OAKLAND, Calif. — A California 4-year-old who is recovering after accidentally shooting himself in the head with a gun he found underneath a pillow is the fifth person in his family to become a victim of gun violence -- and the first to survive being shot.
Na'vaun Price Jackson, of Oakland, was with his mother at her estranged boyfriend's home March 27 when he found the loaded gun under the man's pillow. The man, Terrence Wilson, was legally barred from owning a gun because of his criminal history but told investigators he bought the weapon on the street about two weeks before the shooting, KRON in San Francisco reported.
Wilson told police he sleeps with the gun under his pillow and that he forgot to put the gun in a safer spot when he awoke that morning to take his children to school. The gun was unlocked, despite Wilson possessing a gun lock.
"Wilson was familiar with trigger locks for firearms, but did not use them on this firearm as he had recently lost the keys to the device," a court document obtained by KRON said.
Wilson was arrested and charged with possession of a firearm by a felon, first-degree criminal firearm storage and child abuse, according to KTVU in Oakland.
"It was real irresponsible," Na'vaun's grandfather, Ramon Price, told CNN. "And unfortunately, it was my grandson who got to pay the ultimate price."
Na'vaun spent the first weeks after the shooting comatose in the intensive care unit. His mother, Brijjana Price, told KTVU Thursday that her son has since awakened and been moved out of the ICU.
In video posted on social media last week by his family, the boy did not speak, but was able to sip through a straw.
The bandages around his head and between his eyes -- where the bullet entered his skull -- were removed in some of the images. Additional video shows him smiling as he is being tickled and his grandfather wrote on Facebook April 3 that the toddler was moving his arms and legs, yawning and coughing.
"Everything the doctor's saying, God says different," Brijjana Price told KTVU. "He's breathing on his own, he's doing something different every day."
The relieved mother said her son has even rolled his eyes at the nurses caring for him.
Doctors initially believed Na’vaun would suffer brain death or, if he lived, never walk again. They continue to tell the family he will be left with irreversible brain damage.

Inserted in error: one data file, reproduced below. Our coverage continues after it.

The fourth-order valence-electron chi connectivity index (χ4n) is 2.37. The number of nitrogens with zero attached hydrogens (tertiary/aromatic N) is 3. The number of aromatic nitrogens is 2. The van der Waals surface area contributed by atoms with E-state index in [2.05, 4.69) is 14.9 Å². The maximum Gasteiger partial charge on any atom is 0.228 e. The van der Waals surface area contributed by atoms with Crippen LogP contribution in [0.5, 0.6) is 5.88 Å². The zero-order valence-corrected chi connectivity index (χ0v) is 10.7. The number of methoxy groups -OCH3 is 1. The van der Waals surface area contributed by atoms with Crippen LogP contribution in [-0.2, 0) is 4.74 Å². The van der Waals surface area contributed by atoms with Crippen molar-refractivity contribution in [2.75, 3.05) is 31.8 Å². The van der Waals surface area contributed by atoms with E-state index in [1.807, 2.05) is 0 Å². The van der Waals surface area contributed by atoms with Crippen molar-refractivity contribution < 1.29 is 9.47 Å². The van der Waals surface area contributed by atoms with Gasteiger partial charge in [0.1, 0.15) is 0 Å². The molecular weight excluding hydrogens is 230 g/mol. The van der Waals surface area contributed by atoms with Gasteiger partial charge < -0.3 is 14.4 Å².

Na’vaun’s shooting is far from the first time the Price family has suffered the devastating effects of gun violence. His father, Nathan Jackson, has lost two brothers and a sister in shootings.
Nario Jackson, 18, was gunned down in a West Oakland double homicide in 2010, CNN reported. According to The Mercury News, his killer, who was just 17 at the time of the slaying, was sentenced in 2012 to life in prison.
Another Jackson brother, 16-year-old Najon Jackson, was shot to death outside his grandmother's house less than nine months later, in July 2011, the San Francisco Chronicle reported. It was not clear Tuesday if anyone had ever been charged in Najon's slaying.
Last July, Na’vaun’s paternal aunt, Ellesse McFee, 21, was shot and killed as she sat in a car in East Oakland, CNN reported.
Brijjanna Price has also lost a brother to gun violence. Lamont Price, 17, was killed in 2012, leaving behind a 5-month-old daughter, the Chronicle reported.
Ramon Price, a pastor and funeral home employee, had seen his share of children who had been shot to death, even before his son died seven years ago. He said it's "what happens when you live in Oakland," CNN reported.
“Families are being shattered,” Ramon Price said. “There’s more people carrying guns than books.”
As he watches his young grandson recover from yet another bullet fired in Oakland, he urged people to become more familiar with gun laws.
"We need to have more preventive measures, (people should know) how to properly store guns and keep guns and the importance of having a gun," Price told the network. "Guns are supposed to be used for protection and if you think you need a loaded gun in your house, then there's something wrong."
Land called gun violence an epidemic in the Oakland community, which nonetheless has seen a dramatic decrease in gun-related incidents over the past several years. According to the city, there were 277 nonfatal shootings and 63 fatal shootings in 2017, down from 617 nonfatal shootings and 93 fatal shootings in 2011.
"Whether it's a police officer's gun or a community member's gun or, in this case, an accidental shooting, a bullet does the same type of irreparable damage, not just to the body, but to our psyches," Land told CNN.
Cox Media Group